"Every quarterback I've had has
received immense criticism," Michigan
head coach Lloyd Carr said. "In the
long run, you can't be impacted. All
those people very often have no idea
what they're talking about. I've always
said that the only criticism that you
have to worry about is from (Quarter-
back coach) Scott Loeffler and me"
But this season, Navarre might be
Following this week's Big Ten media
event, papers across the Midwest have
contained nothing but praise for the
fifth-year senior. After an erratic sopho-
more season in which he was thrown
into the starting role due to the early
departure of Drew Henson, Navarre
played well throughout his junior year
and finished with a career-high 319
yards passing against Florida in the
Outback Bowl. His performance down
the stretch has led to enormous expecta-
tions. Navarre was named to the presea-
son All-Big Ten first team by The
Sporting News and given All-America
honorable mention honors from Street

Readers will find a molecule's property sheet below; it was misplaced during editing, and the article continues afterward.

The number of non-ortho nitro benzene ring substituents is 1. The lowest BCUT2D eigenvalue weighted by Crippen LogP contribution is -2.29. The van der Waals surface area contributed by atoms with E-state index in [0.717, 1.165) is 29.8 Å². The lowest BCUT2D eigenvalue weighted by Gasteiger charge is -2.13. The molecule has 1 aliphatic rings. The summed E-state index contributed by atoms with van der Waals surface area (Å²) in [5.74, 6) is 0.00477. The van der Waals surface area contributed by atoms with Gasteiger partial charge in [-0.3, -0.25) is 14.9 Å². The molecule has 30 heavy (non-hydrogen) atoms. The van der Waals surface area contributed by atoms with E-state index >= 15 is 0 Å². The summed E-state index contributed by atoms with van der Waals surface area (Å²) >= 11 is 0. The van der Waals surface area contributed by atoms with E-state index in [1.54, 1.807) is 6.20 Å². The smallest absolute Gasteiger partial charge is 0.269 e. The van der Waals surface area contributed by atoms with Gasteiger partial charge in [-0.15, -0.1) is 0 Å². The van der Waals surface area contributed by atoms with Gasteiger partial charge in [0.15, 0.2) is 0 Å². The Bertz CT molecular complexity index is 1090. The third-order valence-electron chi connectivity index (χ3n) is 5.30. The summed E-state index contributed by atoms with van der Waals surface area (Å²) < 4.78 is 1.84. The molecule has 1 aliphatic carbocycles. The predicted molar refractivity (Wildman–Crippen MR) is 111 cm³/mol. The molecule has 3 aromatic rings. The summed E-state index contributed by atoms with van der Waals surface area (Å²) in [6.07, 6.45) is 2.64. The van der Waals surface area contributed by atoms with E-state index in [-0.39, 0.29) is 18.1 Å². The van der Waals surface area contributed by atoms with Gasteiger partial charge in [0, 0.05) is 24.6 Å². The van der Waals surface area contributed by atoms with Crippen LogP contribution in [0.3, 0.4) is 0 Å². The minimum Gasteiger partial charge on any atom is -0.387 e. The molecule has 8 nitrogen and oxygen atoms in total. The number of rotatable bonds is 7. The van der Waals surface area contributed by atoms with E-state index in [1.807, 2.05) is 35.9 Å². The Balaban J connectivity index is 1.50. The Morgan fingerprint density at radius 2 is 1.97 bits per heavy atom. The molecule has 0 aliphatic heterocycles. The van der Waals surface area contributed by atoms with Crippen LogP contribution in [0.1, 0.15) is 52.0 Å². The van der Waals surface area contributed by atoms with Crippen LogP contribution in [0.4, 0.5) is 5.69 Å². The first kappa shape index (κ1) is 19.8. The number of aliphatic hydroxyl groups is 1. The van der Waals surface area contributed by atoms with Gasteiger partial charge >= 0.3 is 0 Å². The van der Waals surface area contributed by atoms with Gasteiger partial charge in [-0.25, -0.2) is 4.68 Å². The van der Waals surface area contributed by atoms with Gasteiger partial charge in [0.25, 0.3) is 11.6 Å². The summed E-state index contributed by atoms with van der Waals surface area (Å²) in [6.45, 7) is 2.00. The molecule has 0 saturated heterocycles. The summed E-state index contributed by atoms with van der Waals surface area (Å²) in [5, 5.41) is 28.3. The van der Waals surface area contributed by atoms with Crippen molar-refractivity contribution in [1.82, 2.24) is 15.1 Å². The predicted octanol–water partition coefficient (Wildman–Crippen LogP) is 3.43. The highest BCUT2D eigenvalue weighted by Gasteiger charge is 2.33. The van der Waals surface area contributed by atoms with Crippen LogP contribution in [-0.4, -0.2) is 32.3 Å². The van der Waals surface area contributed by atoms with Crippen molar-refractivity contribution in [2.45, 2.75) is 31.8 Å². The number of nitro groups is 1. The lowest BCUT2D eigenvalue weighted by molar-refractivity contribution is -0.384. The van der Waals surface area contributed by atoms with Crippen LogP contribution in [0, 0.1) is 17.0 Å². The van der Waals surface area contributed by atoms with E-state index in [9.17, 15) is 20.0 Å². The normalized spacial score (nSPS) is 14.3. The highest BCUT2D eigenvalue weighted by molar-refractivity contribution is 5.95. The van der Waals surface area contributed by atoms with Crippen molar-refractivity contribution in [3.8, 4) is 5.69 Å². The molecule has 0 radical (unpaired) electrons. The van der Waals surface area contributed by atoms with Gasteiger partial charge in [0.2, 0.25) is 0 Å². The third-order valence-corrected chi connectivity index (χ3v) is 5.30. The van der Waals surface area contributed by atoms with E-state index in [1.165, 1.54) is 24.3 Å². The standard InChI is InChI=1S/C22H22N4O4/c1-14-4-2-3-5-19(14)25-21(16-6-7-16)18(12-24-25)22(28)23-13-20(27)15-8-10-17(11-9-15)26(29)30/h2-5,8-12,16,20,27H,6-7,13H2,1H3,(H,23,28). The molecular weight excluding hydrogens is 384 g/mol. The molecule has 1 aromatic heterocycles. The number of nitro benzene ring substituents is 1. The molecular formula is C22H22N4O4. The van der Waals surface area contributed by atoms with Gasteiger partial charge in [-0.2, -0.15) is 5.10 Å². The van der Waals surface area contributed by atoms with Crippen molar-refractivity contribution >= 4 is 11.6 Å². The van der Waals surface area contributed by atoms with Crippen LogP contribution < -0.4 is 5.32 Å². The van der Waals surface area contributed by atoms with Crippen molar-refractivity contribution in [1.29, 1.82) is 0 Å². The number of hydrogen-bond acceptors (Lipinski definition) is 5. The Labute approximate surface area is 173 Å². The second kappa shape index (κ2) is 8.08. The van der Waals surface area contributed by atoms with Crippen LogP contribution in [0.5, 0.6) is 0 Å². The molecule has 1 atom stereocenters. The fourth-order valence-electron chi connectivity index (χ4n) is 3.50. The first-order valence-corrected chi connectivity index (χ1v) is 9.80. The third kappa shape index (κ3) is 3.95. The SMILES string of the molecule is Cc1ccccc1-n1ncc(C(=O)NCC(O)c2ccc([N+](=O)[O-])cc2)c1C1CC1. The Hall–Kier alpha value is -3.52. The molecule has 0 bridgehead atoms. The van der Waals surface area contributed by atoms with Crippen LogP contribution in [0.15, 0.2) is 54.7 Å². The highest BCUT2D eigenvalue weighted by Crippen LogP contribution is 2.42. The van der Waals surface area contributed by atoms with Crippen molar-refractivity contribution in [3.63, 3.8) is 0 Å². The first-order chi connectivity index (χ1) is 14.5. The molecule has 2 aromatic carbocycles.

& Smith's Magazine. Yesterday, he was
one of 42 college quarterbacks named
to the preseason watch list for the
Davey O'Brien National Quarterback
Award. But as usual, Navarre has wor-
ried more about his team.
"It's stuff I can't control, so I don't
pay attention to it," Navarre said. "I
focus on the team and the coaches."
Although he has given individual
accolades minimal thought, the 2003
campaign is a different story.
"I can remember sitting in the coach-
es office January 5th and saying how
excited I was to start the new season,"
Navarre said. "That was a new feeling
Having overcome the tough sopho-
more campaign, during which media
members and fans called for Navarre's
exile from Ann Arbor, the Wisconsin
native really has impressed his coaches
and teammates with his resiliency.
"I'm expecting him to be the leader
of the team this year," senior linebacker
Carl Diggs said. "John's been through a
lot and he's shown a lot of character. As
a team, you can only look at that and
be impressed. It shows that he can be
See MICHIGAN, Page 12